3. Turn right (east) here, following the blue posts marking the broad path that runs through a gate. To your left (north) a channel separates you from a reedbed frequented by marsh harriers. To your right (south), a stretch of sedge is favoured by dragonflies and damselflies. Forty yards after a lone hawthorn on your left (north), you cross another gate to reach a T junction. Before you unfolds a sizeable expanse of rough grassland, grazed by cattle. Beyond lie your first windmills and, further still, the crests of yachts hinting at the presence of the River Bure.

4. Twenty yards to your left an information board summarises the history of the area. Have a look then turn round and follow the permissive path that leads south then east. Water soldier – a spiky plant beloved of the Norfolk hawker dragonfly – crowds the ditch to your left (east), between you and the grazing marshes. To your right, beyond the herb border where yet more damselflies billow, lies carr so dense that it grants only the occasional glimpse of Upton Fen. Continue for ¾ mile (1.2 km) until you reach some tall willows.

5. A blue marker seeks to usher you along the public footpath to the right (south). Resist the temptation, instead bearing left over a bridge, past a pond to reach a concrete public footpath. Turn left then immediately right onto a stony vehicular track (also a public footpath) that leads north-east for 2/3 mile to Upton Black Mill.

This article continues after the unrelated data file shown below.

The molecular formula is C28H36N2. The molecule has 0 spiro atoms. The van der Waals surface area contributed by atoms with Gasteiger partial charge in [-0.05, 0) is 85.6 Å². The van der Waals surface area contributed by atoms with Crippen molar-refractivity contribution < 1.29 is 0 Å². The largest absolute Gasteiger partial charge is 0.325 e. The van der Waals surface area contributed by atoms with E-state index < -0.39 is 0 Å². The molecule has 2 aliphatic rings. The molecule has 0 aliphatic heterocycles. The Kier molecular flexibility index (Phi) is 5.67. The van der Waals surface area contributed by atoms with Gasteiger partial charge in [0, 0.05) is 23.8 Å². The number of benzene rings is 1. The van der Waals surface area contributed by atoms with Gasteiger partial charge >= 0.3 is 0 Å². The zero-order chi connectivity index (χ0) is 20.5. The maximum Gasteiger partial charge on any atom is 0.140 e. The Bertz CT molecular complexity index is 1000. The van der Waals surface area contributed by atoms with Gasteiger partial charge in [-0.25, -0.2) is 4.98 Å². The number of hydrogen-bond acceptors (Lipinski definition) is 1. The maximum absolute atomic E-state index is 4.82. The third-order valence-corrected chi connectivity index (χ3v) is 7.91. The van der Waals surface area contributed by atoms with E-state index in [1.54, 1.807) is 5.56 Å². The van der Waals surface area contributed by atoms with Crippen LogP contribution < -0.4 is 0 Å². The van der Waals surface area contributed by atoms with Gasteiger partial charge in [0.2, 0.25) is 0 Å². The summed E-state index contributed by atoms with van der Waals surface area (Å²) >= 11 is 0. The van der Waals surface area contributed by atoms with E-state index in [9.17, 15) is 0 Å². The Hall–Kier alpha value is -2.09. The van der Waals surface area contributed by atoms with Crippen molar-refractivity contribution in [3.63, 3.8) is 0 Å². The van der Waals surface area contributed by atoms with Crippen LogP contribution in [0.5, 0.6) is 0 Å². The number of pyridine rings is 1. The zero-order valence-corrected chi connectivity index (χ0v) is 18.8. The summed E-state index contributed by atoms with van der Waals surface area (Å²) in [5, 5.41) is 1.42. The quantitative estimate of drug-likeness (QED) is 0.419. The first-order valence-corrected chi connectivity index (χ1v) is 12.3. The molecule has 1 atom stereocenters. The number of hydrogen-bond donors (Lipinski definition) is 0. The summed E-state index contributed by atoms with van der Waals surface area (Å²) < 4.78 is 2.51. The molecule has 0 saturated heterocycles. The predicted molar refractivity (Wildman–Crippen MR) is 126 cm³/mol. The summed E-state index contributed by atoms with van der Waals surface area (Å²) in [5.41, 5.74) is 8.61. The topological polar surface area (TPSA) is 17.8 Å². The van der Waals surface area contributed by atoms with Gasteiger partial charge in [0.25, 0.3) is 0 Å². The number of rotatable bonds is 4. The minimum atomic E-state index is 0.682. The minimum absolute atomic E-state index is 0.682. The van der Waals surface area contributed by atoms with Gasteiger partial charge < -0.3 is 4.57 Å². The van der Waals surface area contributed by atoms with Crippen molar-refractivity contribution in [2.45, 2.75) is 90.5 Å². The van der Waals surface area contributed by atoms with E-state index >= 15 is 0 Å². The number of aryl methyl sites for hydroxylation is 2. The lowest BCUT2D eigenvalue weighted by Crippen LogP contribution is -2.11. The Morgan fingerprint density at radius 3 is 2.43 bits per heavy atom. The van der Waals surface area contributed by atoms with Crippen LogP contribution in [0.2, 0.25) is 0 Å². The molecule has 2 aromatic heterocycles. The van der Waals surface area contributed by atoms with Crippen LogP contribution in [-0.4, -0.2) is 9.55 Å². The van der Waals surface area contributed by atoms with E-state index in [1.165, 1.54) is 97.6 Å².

6. This impressive windmill and adjacent outhouses are worth a look – even more so because they front onto the River Bure, which is narrow and sedate here. Then turn right along the footpath flanking the River Bure, with rough grassland to your right (south). Continue for just over a mile (1.8 km) as the riverside path loops gradually round to the south-west.

Along the way you pass a mill on the opposite bank and, as you approach
the village of Upton, a long series of boats moored along Upton Dyke.

7. Rather than enter the village, turn right (north-west) along a public footpath that passes Palmer’s Drainage Mill (to your right). Continue alongside a belt of trees for 1/3 mile (0.6 km) until you cross a bridge and reach a T junction.

8. Turn left (south-west) here and walk 80 yards to join Prince of Wales Road. Turn right (west) and follow this quiet road out of the village and through fields until you reach the hamlet of Cargate Green.

9. Look for the house called Cherry Trees on your right (west). Between this and the following house, a vehicular track leads right (west) off the road. This is a public footpath. Turn down here, following it through fields to a T junction, where you turn right (north). At the next T junction, by a bridge, you turn left (west) and continue along the footpath. Just after two narrow ponds, the path jinks left to join a vehicular track that serves Ivy and Holly farms before joining Low Road. Continue along the road for 150 yards to reach the car park. 

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  • Alex Batho